## E—What operation do I begin with? and When are students ready to begin memorization?

Here is our basic recommendation:

Yes, even for those poor kids who are still adding and subtracting on their fingers in the upper grades! Why? See below in “Why do multiplication facts have priority in 4th grade and up?”

Please don’t start children on subtraction facts until you are certain that addition facts have been mastered. Use the placement tests to see whether or not they are fluent with addition, or where to begin in addition. “What’s fluent?” you ask. See the section entitled “What is fluent performance on math facts?” Sorry you asked? Then after they are fluent with addition, and you know they are fluent, you can begin with subtraction.

Why? The two operations of addition and subtraction are very similar—being just the reverse of each other. Because of their similarity, a person trying to memorize some subtraction facts before the addition facts have been firmly committed to memory, will experience proactive and retroactive inhibition. Those are fancy psychological terms for confusion—but a special kind of confusion. “There are special kinds of confusion?” you ask. Why, yes there are. This special kind of confusion occurs whenever a person begins to try to learn something that is too similar to something the person is still in the process of learning. The new information conflicts with the recently not-quite learned information and vice versa and…VIOLA… confusion!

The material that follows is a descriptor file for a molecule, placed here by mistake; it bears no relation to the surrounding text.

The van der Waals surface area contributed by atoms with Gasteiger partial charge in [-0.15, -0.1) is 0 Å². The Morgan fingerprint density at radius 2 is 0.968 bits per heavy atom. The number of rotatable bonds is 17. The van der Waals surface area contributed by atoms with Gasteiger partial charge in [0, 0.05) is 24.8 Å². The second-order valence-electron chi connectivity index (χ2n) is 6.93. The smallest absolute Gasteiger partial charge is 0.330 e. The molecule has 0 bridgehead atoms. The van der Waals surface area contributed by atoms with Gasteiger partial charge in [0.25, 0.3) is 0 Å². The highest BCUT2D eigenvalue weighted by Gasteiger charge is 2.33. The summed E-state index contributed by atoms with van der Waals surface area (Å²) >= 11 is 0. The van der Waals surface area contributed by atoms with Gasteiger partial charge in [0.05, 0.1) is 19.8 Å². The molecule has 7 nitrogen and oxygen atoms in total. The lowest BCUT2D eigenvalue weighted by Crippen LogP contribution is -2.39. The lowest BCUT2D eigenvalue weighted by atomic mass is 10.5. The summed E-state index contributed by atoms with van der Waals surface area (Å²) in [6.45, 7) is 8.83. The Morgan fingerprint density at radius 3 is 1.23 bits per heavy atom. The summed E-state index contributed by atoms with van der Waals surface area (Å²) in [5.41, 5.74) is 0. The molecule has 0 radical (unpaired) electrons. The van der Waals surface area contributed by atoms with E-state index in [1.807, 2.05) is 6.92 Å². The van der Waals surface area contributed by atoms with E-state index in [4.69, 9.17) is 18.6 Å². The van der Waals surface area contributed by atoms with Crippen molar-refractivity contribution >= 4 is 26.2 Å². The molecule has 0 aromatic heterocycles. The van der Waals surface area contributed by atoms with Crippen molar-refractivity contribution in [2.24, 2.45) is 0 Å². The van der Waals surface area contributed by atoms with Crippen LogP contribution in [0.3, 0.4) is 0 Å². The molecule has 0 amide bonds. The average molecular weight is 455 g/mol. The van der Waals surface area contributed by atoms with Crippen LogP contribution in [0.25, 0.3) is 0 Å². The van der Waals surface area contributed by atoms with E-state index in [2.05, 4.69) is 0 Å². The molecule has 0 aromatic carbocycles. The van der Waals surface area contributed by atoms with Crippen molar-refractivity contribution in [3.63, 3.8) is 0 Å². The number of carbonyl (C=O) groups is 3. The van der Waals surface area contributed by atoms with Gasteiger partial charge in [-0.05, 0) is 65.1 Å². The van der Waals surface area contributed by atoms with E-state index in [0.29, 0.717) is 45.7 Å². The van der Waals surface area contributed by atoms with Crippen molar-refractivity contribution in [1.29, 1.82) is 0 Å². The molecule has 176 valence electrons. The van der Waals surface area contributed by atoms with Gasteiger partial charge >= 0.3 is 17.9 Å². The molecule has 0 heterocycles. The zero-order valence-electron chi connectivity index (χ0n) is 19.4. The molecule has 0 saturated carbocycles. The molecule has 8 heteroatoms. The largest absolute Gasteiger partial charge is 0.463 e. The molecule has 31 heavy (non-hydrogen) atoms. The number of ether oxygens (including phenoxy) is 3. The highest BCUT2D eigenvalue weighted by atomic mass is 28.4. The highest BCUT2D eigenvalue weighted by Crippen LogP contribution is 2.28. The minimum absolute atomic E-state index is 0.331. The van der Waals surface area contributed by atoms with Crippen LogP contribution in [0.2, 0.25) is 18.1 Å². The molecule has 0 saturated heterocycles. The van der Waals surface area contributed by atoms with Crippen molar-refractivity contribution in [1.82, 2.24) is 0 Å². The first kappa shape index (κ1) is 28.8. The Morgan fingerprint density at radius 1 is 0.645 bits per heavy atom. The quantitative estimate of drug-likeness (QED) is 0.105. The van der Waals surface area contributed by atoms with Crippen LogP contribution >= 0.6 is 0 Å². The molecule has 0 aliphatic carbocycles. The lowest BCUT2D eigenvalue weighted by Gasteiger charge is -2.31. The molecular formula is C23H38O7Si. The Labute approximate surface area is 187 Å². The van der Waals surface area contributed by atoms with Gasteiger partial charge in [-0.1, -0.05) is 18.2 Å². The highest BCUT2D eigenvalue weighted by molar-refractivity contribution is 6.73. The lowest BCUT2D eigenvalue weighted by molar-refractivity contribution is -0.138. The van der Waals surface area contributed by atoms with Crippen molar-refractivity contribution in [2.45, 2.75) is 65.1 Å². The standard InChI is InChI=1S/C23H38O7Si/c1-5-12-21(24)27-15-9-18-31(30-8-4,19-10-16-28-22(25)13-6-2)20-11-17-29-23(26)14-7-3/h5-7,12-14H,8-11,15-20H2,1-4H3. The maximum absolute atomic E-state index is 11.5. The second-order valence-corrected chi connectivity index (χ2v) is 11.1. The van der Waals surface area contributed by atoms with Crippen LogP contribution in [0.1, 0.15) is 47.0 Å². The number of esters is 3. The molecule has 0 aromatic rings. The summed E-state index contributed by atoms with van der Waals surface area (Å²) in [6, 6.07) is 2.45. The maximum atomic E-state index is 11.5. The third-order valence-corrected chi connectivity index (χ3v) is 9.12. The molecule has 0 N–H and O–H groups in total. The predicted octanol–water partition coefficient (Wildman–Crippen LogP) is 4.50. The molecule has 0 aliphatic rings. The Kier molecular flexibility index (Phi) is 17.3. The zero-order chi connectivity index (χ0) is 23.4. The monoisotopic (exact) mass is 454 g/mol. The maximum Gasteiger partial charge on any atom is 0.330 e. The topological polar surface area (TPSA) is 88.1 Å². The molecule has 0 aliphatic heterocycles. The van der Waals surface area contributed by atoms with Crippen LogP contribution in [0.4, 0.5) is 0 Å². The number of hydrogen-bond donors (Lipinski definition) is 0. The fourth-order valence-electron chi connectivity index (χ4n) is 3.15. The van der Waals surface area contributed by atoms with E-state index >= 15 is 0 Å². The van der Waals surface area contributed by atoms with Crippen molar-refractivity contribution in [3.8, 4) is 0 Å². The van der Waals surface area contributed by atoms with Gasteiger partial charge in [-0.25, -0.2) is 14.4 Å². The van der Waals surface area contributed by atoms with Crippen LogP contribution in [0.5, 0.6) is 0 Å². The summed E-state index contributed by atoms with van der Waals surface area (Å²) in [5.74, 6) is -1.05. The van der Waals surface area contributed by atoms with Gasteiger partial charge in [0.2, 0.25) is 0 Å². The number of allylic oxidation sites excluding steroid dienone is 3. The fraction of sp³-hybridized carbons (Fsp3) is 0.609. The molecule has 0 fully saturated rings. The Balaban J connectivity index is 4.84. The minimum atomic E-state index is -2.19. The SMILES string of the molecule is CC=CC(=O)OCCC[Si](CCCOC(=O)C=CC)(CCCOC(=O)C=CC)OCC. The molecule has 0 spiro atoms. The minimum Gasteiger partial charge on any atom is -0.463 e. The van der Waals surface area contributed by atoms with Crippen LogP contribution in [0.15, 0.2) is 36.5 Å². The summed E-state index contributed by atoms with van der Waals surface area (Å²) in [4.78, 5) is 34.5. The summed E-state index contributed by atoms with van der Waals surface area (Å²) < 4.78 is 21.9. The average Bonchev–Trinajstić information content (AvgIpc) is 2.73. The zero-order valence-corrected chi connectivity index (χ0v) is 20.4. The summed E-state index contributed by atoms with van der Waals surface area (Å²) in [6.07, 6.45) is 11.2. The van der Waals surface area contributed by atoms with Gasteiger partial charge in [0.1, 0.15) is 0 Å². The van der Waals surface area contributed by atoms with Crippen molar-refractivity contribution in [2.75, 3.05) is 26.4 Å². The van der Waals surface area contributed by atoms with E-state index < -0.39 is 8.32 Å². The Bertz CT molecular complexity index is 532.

Please don’t start children with division facts (this may sound familiar!) until you are certain that multiplication facts have been mastered. Yep… confusion! Use the placement tests to see whether or not they are fluent with multiplication, or where they should begin memorizing multiplication facts. Then, after they are fluent with multiplication, and you know they are fluent, you can begin with division. The reasons are the same as for addition and subtraction above.

### When are students ready to begin fact memorization in an operation?

When they “understand the concept” of the operation. “And how does one know that?” you might be asking. Well, we’re going to tell you. Drum roll, please.

Children “understand” an operation when they are able to compute or figure out any fact in the operation. They can use their fingers to figure out the addition and subtraction facts. Or they can use successive addition to figure out the multiplication facts. Or they can use manipulative and get the right answer. Or they can draw lines, or horses, or dots, or cookies (we’ve seen it all) and get the answer. Somehow, some way, given any fact in the operation, and unlimited time, the child can figure out the answer. Then the child is ready to begin memorizing.

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